NEW BRITAIN, Conn. (WTNH) It was criticized as an expensive boondoggle while it was being built but it appears that thousands of people in Central Connecticut are getting aboard the ‘CTFastrak’ every workday.
The ‘bus only’ highway that was constructed between New Britain and Hartford with ten modern station-stops has been so successful in the first two months that the state is going to ‘fast track’ an expansion. The initial numbers are in and so are the reviews and they are all good.
CTFastrak rider Rachel Veins of New Britain says, “I definitely use it for work, almost everyday. It’s quicker than the other buses, it comes like it seems every fifteen minutes.” Added John Jones of New Britain, “To go to the gym, to go to work, I’ve been on it since it started.” Paul Pacheco of New Britain had similar a similarly glowing review, “I use it everyday, gets me to work, to and from work, convenient, it’s easy access.”
Those are just some of the more than 14,000 daily riders using Connecticut’s first rapid transit bus system. That’s more than 25 percent more people using CTFastrak than the D-O-T predicted would be using it on weekdays after the first year and it’s been operating just a little over two months. “Fits into my schedule a lot easier…a lot easier for me to get around especially when I don’t have a car,” said Jordan Isonz of East Hartford.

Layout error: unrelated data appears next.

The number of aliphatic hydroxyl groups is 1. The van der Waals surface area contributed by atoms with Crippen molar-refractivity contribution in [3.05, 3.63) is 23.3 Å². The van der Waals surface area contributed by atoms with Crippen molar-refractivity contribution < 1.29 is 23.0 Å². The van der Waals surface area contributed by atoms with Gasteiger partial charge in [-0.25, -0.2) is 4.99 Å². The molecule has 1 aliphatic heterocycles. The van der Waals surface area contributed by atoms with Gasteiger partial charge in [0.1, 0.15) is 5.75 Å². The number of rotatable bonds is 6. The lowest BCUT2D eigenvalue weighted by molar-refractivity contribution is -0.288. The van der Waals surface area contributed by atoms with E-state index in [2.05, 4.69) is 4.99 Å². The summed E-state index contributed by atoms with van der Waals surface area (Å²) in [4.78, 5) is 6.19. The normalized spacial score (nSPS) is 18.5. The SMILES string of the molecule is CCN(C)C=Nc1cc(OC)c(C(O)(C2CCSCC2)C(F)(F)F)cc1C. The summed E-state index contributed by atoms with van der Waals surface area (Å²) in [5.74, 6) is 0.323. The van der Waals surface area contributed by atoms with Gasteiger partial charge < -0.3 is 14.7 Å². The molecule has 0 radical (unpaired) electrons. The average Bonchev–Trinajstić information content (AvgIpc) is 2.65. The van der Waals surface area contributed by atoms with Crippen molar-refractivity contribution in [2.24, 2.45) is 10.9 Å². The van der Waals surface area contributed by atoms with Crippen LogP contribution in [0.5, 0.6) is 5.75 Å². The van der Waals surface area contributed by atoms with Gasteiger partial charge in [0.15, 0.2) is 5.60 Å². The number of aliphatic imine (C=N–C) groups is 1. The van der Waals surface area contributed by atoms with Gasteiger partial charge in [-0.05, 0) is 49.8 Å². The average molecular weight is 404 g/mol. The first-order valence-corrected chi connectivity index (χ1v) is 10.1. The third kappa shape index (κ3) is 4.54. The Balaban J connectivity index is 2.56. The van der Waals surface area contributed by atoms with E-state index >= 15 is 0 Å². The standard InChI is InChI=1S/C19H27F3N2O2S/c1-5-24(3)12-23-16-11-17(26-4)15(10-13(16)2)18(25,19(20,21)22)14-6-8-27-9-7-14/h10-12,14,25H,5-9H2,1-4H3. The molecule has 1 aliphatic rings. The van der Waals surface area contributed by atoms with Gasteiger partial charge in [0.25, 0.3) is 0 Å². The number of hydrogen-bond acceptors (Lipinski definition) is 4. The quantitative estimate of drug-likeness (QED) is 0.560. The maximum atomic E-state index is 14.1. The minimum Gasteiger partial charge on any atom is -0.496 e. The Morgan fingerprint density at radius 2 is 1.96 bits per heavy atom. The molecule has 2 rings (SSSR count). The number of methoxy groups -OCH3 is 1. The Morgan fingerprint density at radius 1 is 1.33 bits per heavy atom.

Getting people out of their cars on Interstate-84 coming into Hartford is exactly what the D.O.T. is hoping as they plan for a major rebuild of the highway in the coming decade.
In proclaiming CTFastrak a success today the Governor announced the system will be expanded to East Hartford and Manchester using the ‘High Occupancy Vehicle’ lanes on I-84 east of the Connecticut River. “East of the river will extend access to those employed at Pratt & Whitney, Goodwin College, in addition to many other large and small employers in those two towns,” said the Governor.
In April, News 8 first reported that some users of the system were complaining that many people were not paying the fare and there was no one to enforce it. Michael Sanders of the D.O.T. said today, ‘We have fare enforcement agents, we have seven of them now, and they randomly check ridership throughout the day.”
And Sanders says they are finding that about one percent of passengers are not paying and the free loaders are escorted out of the bus and shown the proper way to purchase a fare at kiosks at the stations.
A penalty of $75 has been authorized by the legislature for those that don’t pay the $1.50 fare now making it quite a bit more risky.